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Stock Market Crash: 5 Things You Must Not Do

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This year’s stock market crash is your chance to make millions. Indeed, I believe the current bear market is the opportunity of a lifetime.

Bear markets don’t occur very often. When they happen, the best thing you can do is to buy into the top businesses that you know will survive and thrive five, 10, or more years down the road.

However, there are five things that you should avoid doing.

Don’t blindly invest in stocks that others buy

An investor shared that he was thinking of putting all his capital into a few stocks. He highlighted that’s what made Warren Buffett rich in the early days of managing Berkshire Hathaway. Moreover, this investor plans to execute this plan by investing in disruptors like Tesla and Illumina.

The investor believes that stocks driven by disrupting businesses will come out much stronger from economic woes with greater market share. They may be right.

However, it’s important to note that Warren Buffett invested in his circle of competency, which was especially important in the early days. The reason is that if you make even one wrong call by investing in a few stocks with all your capital, you could lose a big portion of your money.

Imagine investing $100,000 across three stocks. If one business goes bankrupt, you’d lose $33,333.

I suspect that this investor has extensive knowledge about the companies he advocates. That said, other investors may not know what he knows. So, they shouldn’t follow his investing footsteps blindly, because if things turned south, and they don’t understand the companies behind the stocks, they could lose their hard-earned money.

Don’t put all your eggs in one basket

This concept is alluded to in the previous section. In essence, you want to diversify your portfolio. There are 11 sectors: financials, utilities, consumer discretionary, consumer staples, energy, healthcare, industrials, technology, telecom, materials, and real estate.

You might want to invest in specific industries. For example, residential REITs are one of the most defensive industries as illustrated by the relatively strong resilience of the stocks of Canadian Apartment REIT and InterRent REIT in the current market crash.

Obviously, in a bear market, typically all stocks fall. However, you’ll find that specific sectors, industries, or stocks hold up better. Moreover, certain stocks, such as REITs, banks, utilities, and telecoms, offer above-average safe dividends that help investors hold on to their stocks psychologically.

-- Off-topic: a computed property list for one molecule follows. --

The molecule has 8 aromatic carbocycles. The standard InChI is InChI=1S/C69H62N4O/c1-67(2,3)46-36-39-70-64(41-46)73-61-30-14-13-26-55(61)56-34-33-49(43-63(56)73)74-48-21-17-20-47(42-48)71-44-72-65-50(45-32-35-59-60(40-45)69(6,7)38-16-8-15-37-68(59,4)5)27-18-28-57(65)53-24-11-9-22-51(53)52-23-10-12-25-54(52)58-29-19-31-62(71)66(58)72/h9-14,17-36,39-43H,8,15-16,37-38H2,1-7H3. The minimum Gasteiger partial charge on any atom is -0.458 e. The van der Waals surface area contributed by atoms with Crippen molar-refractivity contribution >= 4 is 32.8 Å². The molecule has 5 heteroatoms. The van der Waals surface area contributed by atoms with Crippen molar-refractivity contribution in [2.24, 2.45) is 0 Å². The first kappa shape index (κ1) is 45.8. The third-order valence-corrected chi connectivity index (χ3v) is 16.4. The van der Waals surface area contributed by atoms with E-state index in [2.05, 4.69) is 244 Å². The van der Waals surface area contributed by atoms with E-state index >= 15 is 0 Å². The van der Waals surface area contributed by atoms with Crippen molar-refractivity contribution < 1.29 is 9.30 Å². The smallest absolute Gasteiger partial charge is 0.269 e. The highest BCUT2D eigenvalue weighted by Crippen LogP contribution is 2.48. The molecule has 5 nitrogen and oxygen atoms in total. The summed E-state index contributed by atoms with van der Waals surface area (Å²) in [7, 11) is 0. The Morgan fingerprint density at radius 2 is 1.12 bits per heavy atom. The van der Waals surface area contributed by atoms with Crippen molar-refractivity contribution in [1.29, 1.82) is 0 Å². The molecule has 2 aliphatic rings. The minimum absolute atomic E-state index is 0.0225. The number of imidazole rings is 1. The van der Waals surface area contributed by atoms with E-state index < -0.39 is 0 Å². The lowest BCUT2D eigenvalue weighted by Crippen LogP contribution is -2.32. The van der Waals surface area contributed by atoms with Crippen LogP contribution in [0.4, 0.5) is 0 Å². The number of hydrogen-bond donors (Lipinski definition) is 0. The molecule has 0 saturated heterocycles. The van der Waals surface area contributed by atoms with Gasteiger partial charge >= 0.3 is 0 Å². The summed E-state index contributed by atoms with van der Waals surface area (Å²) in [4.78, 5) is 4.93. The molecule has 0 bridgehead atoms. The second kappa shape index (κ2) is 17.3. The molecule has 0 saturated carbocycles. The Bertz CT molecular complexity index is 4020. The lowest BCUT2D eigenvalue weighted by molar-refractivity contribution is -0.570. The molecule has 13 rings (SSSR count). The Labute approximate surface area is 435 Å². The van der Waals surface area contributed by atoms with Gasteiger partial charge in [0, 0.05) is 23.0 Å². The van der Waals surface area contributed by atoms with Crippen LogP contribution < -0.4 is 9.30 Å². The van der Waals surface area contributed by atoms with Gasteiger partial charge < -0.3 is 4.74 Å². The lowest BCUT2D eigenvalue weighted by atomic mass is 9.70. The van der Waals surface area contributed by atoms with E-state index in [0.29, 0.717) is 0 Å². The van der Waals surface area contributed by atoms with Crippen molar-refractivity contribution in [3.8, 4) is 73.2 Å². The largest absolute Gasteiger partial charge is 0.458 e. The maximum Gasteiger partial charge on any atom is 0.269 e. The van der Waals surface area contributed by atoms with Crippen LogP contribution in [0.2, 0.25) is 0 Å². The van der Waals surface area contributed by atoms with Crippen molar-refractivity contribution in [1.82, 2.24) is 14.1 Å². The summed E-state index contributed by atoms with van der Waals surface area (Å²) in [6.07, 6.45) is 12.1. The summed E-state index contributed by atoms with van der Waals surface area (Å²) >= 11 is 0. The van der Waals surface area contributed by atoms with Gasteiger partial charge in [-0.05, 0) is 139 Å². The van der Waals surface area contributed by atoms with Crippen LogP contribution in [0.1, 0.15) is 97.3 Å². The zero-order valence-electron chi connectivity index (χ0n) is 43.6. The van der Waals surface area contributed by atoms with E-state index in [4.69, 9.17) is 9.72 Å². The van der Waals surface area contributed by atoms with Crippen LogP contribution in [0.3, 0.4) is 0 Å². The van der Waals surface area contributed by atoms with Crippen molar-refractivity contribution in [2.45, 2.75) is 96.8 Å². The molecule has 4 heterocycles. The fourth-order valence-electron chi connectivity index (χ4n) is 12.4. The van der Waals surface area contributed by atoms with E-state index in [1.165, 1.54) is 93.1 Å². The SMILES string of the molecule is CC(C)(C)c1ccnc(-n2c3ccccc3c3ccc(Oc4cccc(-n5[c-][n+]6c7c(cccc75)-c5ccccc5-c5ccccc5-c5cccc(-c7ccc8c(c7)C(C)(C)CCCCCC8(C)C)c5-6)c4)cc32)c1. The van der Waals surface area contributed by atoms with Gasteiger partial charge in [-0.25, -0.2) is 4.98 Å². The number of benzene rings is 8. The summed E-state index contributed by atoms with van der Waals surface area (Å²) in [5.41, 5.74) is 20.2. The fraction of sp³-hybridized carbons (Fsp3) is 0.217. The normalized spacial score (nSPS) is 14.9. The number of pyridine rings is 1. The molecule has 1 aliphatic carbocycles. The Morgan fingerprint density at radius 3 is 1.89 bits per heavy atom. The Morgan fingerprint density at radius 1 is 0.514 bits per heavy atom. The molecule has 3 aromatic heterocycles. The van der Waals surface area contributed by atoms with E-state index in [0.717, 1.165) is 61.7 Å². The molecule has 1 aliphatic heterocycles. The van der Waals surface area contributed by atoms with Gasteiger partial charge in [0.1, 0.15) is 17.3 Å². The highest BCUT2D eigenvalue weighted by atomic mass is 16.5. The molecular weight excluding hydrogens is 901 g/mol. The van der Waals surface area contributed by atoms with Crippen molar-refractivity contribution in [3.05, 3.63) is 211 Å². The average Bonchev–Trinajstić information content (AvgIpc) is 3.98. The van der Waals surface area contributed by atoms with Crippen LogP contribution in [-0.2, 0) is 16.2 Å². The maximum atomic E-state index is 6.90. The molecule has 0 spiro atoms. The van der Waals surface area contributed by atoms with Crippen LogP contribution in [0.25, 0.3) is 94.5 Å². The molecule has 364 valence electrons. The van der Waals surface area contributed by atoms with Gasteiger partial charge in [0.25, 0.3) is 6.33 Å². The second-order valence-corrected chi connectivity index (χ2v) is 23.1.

Don’t buy the weakest stocks

Intuitively, investors want to shop for bargains. However, don’t buy the stocks with the weakest price actions.

The stocks of so many wonderful businesses are selling at huge discounts (assuming a long-term investment horizon) in this stock market crash. Allocate your capital to your best ideas first. You’ll be glad you did!

Some great businesses that are on sale include BCE, TELUS, Royal Bank of Canada, TD Bank, and Brookfield Asset Management.

Don’t buy in one lump sum

In today’s very volatile market, you’ll likely get a lower average cost basis by averaging into your positions over time. Besides, it’ll feel better psychologically to deploy your capital systematically, say, once a month. So, don’t buy in one lump sum.

Don’t panic sell

As mentioned above, stocks are super volatile in bear markets. So, your stocks will likely go even lower after you buy them.

Do not panic sell.

Do your due diligence on the businesses you are becoming part-owners of and focus on these companies’ long-term profitability that you’ll share.

Here are stocks that can make you wealthy in this stock market crash.

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Fool contributor Kay Ng owns shares of Berkshire Hathaway (B shares), BROOKFIELD ASSET MANAGEMENT INC. CL.A LV, and The Toronto-Dominion Bank. David Gardner owns shares of Tesla. Tom Gardner owns shares of Tesla. The Motley Fool owns shares of and recommends Berkshire Hathaway (B shares), Brookfield Asset Management, Illumina, and Tesla. The Motley Fool recommends BROOKFIELD ASSET MANAGEMENT INC. CL.A LV and recommends the following options: long January 2021 $200 calls on Berkshire Hathaway (B shares), short January 2021 $200 puts on Berkshire Hathaway (B shares), and short March 2020 $225 calls on Berkshire Hathaway (B shares).

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